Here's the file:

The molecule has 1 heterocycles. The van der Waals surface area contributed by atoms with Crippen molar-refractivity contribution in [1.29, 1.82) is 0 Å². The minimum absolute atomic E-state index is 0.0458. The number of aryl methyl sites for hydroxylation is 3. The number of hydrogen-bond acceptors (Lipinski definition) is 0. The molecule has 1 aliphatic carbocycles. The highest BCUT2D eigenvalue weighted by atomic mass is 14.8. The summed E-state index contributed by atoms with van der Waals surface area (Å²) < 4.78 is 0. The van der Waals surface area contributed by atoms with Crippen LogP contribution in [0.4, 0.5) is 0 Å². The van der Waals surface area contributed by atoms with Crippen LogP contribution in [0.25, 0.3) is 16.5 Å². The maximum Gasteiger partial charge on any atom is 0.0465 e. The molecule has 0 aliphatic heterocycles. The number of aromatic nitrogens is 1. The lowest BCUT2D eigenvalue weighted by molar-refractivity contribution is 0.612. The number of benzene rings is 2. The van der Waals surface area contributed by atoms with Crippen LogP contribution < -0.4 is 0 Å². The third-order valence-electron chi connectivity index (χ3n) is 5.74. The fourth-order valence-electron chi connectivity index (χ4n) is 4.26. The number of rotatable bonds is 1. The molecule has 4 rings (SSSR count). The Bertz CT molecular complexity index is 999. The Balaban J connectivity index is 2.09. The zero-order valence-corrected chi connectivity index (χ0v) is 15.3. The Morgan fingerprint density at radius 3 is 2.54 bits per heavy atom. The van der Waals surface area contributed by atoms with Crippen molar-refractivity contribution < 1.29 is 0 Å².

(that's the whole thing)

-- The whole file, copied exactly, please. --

The molecule has 1 heterocycles. The van der Waals surface area contributed by atoms with Crippen molar-refractivity contribution in [1.29, 1.82) is 0 Å². The minimum absolute atomic E-state index is 0.0458. The number of aryl methyl sites for hydroxylation is 3. The number of hydrogen-bond acceptors (Lipinski definition) is 0. The molecule has 1 aliphatic carbocycles. The highest BCUT2D eigenvalue weighted by atomic mass is 14.8. The summed E-state index contributed by atoms with van der Waals surface area (Å²) < 4.78 is 0. The van der Waals surface area contributed by atoms with Crippen LogP contribution in [0.4, 0.5) is 0 Å². The van der Waals surface area contributed by atoms with Crippen LogP contribution in [0.25, 0.3) is 16.5 Å². The maximum Gasteiger partial charge on any atom is 0.0465 e. The molecule has 0 aliphatic heterocycles. The number of aromatic nitrogens is 1. The lowest BCUT2D eigenvalue weighted by molar-refractivity contribution is 0.612. The number of benzene rings is 2. The van der Waals surface area contributed by atoms with Crippen LogP contribution < -0.4 is 0 Å². The third-order valence-electron chi connectivity index (χ3n) is 5.74. The fourth-order valence-electron chi connectivity index (χ4n) is 4.26. The number of rotatable bonds is 1. The molecule has 4 rings (SSSR count). The Bertz CT molecular complexity index is 999. The Balaban J connectivity index is 2.09. The zero-order valence-corrected chi connectivity index (χ0v) is 15.3. The Morgan fingerprint density at radius 3 is 2.54 bits per heavy atom. The van der Waals surface area contributed by atoms with Crippen molar-refractivity contribution < 1.29 is 0 Å².